As a new trader, it is a challenge to walk away once the goal is met, and I debated with myself what is the most effective way to learn the market, price behavior, and developing efficient and effective skills. I asked myself, should I be more liberal with my trades, even if this means over-trading? By doing this, I can learn price behavior, recognizing and taking entries through "reps" (the more I trade the more experienced I will be)? Athletes take this approach to fine tune their game. On the other hand, I asked myself, should I be more conservative with my trades, ending my day with a profit goal/loss, even if this means decreasing the exposure I have to the market? In the end I opted for the latter. I believe being more conservative mimics the behavior of trading in a live account, and reduces the likelihood that I will develop bad habits and inconsistencies.
I played video games competitively throughout my life, playing in tournaments and leagues for money. I find that there are many similarities that day trading has with competitive gaming and sports. One thing I try to really avoid during competitions and day-trading is stat checking because the more I check my stats, the worse off I am. Mentally, I feel that when I lend my attention to my stats, my performance decreases because I take away attention from the game at hand. Even behaviors such as celebrating and complimenting myself early can impact my performance (conditioning). In the end, I minimize my account window and focus purely on trading as much as I can.
As a researcher in psychology, I understand that there are many psychological theories that may explain this. Research has demonstrates the effects of mental load and fatigue, inattentional blindness on performance (Boksem et al., 2005; Hyman et al., 2010). As traders, we are required to process a significant amount information at once that will ultimately inform our decision. We constantly monitor price action, Level 2, historical evidence, indicators, emotions, etc. Processing this much information requires a significant mental load, which our brains can withstand so much of. After analyzing pre-market behavior and technicals, and taking our profits after analyzing opening action, we are mentally fatigued, despite our motivation to continue trading. Once fatigued by our initial trades, we stop perceiving things as clearly. Mix mental fatigue with high emotions (prolonged sympathetic activation), we might be easy to lose sight of details and misinterpret information, resulting in potential drops in performance.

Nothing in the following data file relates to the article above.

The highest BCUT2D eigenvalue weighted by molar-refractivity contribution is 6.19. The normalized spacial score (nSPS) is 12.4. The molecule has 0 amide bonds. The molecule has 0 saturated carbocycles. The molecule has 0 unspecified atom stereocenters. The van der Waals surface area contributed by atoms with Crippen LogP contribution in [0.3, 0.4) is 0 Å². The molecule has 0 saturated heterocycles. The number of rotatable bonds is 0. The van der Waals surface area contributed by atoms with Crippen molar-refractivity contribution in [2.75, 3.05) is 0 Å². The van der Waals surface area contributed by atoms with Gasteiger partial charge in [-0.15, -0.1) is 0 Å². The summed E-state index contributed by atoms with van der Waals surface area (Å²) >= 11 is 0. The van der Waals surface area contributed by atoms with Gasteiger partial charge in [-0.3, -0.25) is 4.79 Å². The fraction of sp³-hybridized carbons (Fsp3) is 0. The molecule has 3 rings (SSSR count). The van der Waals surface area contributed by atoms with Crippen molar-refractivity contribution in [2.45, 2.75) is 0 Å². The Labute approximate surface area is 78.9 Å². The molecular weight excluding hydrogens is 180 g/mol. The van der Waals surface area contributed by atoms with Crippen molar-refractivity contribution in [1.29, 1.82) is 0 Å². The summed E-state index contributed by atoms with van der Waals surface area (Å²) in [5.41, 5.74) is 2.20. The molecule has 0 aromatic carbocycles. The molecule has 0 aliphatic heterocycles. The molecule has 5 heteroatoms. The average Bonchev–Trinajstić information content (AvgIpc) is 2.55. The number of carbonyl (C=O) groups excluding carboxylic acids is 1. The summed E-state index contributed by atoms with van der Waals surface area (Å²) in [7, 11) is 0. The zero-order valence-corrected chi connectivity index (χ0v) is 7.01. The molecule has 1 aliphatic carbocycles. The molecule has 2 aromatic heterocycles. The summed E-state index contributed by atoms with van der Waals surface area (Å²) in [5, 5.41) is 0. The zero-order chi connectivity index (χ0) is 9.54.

While I believe that trades are independent of each other, I don't think our perception and biases are independent. I believe there are carryover effects that leak from one trade to another. We bring our biases from one successful trade, and might apply it to another trade, for better or worse. For example, in one trade, we might have take a trade on a VWAP hold that proves successful. In the next trade, we might see similar VWAP hold pattern, take the trade, and lose. Maybe we didn't perceive the lack of volume in the second trade? Whatever it may be, we may have been highly influenced by the first trade, which may have distorted our perception in the trades, ignoring details that might indicate otherwise.
In the end, while I believe that there is a correlation between # of trades and performance, I don't think there is a single factor that contributes to decreases in performance, but, rather, all factors collectively contribute to losses from overtrading. There are other things such as time-of-day, lack of volume, proportions of retail traders vs. institutional later in the day, etc, that may also have an effect.
Maybe an internal study could be conducted on this. I'd be happy to volunteer